Increasing enforcement of existing laws instead of increasing taxes is an appealing way to raise revenue.
But would stronger enforcement have costs for law-abiding taxpayers too?
On this episode of The Deduction, host Jesse Solis and Federal Policy Analyst Alex Muresianu discuss the tax gapThe tax gap is the difference between taxes legally owed and taxes collected. The gross tax gap in the U.S. accounts for at least 1 billion in lost revenue each year, according to the latest estimate by the IRS (2011 to 2013), suggesting a voluntary taxpayer compliance rate of 83.6 percent. The net tax gap is calculated by subtracting late tax collections from the gross tax gap: from 2011 to 2013, the average net gap was around 1 billion. , what it is, how the U.S. compares to other countries, and recent proposals aimed at closing it.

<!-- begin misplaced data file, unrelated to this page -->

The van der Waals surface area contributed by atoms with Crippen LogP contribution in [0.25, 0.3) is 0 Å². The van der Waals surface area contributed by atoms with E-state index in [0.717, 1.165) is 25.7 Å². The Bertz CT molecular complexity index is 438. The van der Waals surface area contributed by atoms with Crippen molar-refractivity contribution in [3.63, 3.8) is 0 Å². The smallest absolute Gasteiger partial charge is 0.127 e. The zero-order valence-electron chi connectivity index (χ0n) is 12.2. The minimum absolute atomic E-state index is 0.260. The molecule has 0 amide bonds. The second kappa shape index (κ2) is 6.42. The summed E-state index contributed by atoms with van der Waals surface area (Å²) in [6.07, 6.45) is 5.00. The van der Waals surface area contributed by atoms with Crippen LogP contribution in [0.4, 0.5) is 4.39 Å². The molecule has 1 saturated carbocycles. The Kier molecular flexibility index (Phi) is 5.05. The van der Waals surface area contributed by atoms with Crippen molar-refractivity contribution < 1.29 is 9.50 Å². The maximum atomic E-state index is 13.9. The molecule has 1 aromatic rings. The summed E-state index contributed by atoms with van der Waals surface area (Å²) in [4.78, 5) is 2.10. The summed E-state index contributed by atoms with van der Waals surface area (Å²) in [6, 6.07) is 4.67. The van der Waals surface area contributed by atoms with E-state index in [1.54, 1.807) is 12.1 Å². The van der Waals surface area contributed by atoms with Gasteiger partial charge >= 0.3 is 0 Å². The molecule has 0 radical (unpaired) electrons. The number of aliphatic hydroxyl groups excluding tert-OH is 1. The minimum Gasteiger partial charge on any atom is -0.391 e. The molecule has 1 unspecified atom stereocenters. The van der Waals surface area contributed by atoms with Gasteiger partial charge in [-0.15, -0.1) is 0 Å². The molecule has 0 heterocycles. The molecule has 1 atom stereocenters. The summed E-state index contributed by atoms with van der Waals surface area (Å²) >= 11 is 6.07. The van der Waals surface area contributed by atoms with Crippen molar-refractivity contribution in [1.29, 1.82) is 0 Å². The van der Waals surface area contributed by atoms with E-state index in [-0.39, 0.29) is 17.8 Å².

They also explore how much revenue could actually be raised through increased taxA tax is a mandatory payment or charge collected by local, state, and national governments from individuals or businesses to cover the costs of general government services, goods, and activities. enforcement, the current challenges the IRS faces, and how stronger enforcement could impact taxpayers at large.